The March 2020 issue of Lion’s Roar magazine features profiles of 10 remarkable Buddhist women you should know. Freda Bedi, Vicki Mackenzie tells us, was an early champion of women’s rights, a Gandhian revolutionary, and a major force in bringing Tibetan Buddhism to the West.
Freda Bedi was born Freda Houston above a quaint watchmaker’s shop in Derby, England, in 1911. Tall, blue-eyed, and with an imposing manner, she wore many hats: Oxford scholar, professor, social worker, champion of women’s rights, wife and mother of four, Gandhian revolutionary (even imprisoned for his cause), and one of the first Westerners to be ordained as a Tibetan Buddhist nun.
Freda’s destiny was sealed when she won three scholarships to Oxford, where she met and married Baba Pyare Lal Bedi, a direct descendent of Guru Nanak, founder of Sikhism. She followed him to the Punjab, then still under British rule, and found herself at home there.
In India, she threw herself into political activism and arduously studied many spiritual paths, looking for her own. Finally, she found it in Burma, when, in 1953, she took personal instruction from the eminent Vipassana master Sayadaw U Pandita. The result was what she called an “enlightening experience” that changed her life forever.
In 1959, Indian prime minister Nehru sent Freda to refugee camps in Assam and West Bengal to aid the tens of thousands of Tibetans who were pouring in, bedraggled and traumatized, to escape the Chinese forces who had invaded Tibet.
What Freda achieved in her sixty-six years was extraordinary.
While doing this work, she met the young Tibetan lama Chögyam Trungpa Rinpoche. Immediately recognizing his special qualities and, in her words, “spiritual purity,” she took him into her family home in Delhi, tutored him, and arranged an Oxford scholarship for him. This led to Trungpa Rinpoche’s great contribution to seeding Western Buddhism, which included founding Samye Ling in Scotland, the first Tibetan Buddhist center in the West.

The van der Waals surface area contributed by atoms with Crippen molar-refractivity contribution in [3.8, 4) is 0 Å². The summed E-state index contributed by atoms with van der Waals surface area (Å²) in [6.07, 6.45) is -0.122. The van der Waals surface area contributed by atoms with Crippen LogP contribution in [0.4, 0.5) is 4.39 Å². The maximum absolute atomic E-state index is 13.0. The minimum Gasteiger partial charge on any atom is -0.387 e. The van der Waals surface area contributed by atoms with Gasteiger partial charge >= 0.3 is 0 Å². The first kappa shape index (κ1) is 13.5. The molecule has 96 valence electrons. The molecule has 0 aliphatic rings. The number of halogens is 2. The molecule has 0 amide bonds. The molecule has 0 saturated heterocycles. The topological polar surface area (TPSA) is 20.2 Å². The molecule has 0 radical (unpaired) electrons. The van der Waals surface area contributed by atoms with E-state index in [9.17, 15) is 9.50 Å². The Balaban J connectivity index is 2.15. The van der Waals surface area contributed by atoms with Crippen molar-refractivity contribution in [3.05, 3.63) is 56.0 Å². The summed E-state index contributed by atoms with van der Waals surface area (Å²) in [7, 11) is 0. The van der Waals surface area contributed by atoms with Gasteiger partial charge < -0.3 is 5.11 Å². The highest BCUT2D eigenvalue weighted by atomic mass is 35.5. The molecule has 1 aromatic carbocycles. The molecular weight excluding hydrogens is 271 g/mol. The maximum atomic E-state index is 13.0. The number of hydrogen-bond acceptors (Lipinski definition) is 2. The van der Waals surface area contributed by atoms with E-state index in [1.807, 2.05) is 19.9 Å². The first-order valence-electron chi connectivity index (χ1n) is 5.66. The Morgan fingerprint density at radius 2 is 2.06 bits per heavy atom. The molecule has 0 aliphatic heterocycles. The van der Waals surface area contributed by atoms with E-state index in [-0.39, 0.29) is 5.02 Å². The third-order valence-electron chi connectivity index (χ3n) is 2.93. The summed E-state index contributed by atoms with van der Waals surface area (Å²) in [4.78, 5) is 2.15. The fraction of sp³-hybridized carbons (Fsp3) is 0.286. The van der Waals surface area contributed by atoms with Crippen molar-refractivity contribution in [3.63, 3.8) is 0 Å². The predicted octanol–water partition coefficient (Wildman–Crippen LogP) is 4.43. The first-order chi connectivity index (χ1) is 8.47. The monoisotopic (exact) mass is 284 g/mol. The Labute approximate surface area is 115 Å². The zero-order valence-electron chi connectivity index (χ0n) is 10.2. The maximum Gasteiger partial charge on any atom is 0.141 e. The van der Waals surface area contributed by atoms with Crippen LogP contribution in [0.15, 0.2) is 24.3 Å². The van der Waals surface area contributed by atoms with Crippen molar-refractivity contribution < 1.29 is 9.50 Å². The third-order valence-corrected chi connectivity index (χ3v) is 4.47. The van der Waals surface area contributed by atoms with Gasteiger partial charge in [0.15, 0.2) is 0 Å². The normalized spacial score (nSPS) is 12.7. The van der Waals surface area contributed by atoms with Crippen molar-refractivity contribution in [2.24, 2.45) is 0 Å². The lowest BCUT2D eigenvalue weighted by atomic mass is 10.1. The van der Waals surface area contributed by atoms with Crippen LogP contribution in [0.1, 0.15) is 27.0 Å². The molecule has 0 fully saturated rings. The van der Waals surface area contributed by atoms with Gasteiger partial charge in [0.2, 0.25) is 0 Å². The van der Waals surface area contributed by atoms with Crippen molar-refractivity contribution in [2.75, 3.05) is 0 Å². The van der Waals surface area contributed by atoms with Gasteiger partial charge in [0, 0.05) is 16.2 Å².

Freda was also pivotal in introducing the Western world to the Sixteenth Karmapa, the head of the Kagyu school of Tibetan Buddhism. He was her guru, and their relationship was close. For a while, she even lived in a room directly under his at Rumtek Monastery in Sikkim.
Freda persuaded the Karmapa to make his first tours to the U.S. and Europe, while he, in turn, persuaded her to take the bhikshuni ordination and, thus, crash through the spiritual glass ceiling, which had relegated nuns in the Tibetan tradition to the status of novices. In becoming the first known woman of any nationality—including Tibetan—to become a fully ordained Tibetan Buddhist nun, Freda paved the way for scores of others to follow.
But there was still more she achieved. Amid the chaos of the Tibetan diaspora Freda saw that Buddhism could come to the West primarily through the young tulkus (reincarnated masters) then living in exile in India. To help make this happen, she opened the Young Lamas Home School in Dalhousie, India, where she tutored tulkus in English and contemporary Western customs. Many of her students there did ultimately find their way to the West and became influential teachers. She also had big plans for the nuns and founded the first nunnery in exile.
Freda was a doer, undauntedly following her own vast vision, and what she achieved in her sixty-six years was extraordinary. She is one of the most colorful, influential, and unsung heroines in contemporary Buddhist history.